Domestic violence is about being degraded, controlled, threatened and/or physically abused by someone that you love or are closely related to, someone that you have previously trusted or that you would expect to be able to trust. It may be a former or current boyfriend/girlfriend, cohabitant or spouse, sibling, parent or adult child.

If anyone whom you are close to frightens you, or perhaps gets you to do things that you do not want to do, prevents you from living your own life, causes you pain or speaks of you in a degrading manner, that is domestic violence.

A brief description of the various categories:

Physical violence means all physical acts that control or harm you. This includes being threatened with objects, beaten, suffering burn marks, strangleholds and being physically restrained, among other things. All physical violence is also psychological violence.

Psychological violence also includes when someone uses words or their voice to control or frighten you and actions or passivity intended to control or frighten you that make you feel degraded and afraid. It may consist of repeated hurtful criticism, or it may be that you are isolated, ignored, blamed, interrogated, unjustly accused or exposed to direct or indirect threats etc.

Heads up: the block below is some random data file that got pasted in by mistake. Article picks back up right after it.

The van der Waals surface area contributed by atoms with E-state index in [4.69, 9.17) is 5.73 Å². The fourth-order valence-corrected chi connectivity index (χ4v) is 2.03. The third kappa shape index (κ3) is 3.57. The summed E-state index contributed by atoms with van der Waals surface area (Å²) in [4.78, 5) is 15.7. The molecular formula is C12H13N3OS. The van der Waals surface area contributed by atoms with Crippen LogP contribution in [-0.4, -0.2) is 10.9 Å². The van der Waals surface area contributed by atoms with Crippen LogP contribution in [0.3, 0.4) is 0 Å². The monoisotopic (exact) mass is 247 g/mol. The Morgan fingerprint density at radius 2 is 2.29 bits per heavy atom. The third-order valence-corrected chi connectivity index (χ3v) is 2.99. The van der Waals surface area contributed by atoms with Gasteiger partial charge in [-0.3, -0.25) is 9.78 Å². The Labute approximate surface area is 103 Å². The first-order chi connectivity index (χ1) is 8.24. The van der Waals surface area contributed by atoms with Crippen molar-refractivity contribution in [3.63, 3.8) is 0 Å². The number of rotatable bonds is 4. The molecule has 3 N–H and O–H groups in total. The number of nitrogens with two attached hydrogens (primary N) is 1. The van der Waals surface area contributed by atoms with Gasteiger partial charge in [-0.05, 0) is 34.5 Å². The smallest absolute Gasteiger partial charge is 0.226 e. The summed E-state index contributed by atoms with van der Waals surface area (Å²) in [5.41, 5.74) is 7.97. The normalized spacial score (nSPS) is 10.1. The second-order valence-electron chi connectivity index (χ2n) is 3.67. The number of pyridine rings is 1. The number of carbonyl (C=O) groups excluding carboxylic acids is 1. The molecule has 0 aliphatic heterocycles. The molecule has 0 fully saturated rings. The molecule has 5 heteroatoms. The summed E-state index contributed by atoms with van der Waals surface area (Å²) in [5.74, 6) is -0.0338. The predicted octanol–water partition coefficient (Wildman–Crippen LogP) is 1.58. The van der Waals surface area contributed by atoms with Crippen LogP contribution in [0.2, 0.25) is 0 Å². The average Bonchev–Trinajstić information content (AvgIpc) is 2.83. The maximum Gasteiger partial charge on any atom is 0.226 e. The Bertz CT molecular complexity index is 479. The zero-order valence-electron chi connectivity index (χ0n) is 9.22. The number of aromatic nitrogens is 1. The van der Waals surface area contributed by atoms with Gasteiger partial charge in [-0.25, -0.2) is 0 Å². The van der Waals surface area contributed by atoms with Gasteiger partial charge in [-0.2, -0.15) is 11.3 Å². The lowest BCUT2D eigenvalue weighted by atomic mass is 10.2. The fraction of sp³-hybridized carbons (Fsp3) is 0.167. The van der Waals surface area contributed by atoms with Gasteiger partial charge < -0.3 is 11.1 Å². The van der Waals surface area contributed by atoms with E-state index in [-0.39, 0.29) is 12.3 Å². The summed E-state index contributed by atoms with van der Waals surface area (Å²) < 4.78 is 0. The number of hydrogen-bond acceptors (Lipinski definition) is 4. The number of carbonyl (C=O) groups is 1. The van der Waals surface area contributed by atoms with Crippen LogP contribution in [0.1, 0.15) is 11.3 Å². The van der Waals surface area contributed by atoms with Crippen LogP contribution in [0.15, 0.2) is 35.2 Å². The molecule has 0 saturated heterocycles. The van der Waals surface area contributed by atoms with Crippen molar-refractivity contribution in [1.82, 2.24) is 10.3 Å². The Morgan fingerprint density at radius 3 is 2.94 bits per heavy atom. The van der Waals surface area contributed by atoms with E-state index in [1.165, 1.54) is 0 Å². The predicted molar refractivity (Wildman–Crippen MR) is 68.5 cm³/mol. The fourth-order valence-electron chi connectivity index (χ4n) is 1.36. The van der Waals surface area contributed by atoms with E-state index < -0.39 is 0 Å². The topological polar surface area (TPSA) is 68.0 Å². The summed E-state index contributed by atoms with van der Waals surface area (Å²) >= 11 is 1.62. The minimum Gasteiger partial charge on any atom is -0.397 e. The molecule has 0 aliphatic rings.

Sexual violence is what somebody does to humiliate, degrade and control you. Sexual violence is the most destructive form of violence because it is an attack on your most private sphere

Material violence is violence against things and objects around you. It may consist of breaking or destroying things, breaking or destroying objects that you are fond of, or smashing furniture or other things in the home. Acts of material violence are particularly frightening if they are committed by a person who has previously committed acts of psychological or physical violence against the person.

Latent violence is violence that you experience because you know it can happen or know that there is a possibility of it happening. This is often the predominant form of domestic violence. Fear of new episodes of violence can dominate everything you do, even if no actual threat is made.

As a victim of violence, you are not responsible for what you have been exposed to. It is the perpetrator of violence who is responsible.

You must not feel shame or guilt on account of the painful experiences you have suffered.

Your responsibility is to start to regain control of your life and protect any children you have, and we can help you with that.

Most people who have experienced domestic violence feel:

  • low self-confidence
  • shameful and guilty
  • hopelessness
  • that they have lost their belief that they can cope alone
  • that they have lost their social network

These are very common reactions after being exposed to violence.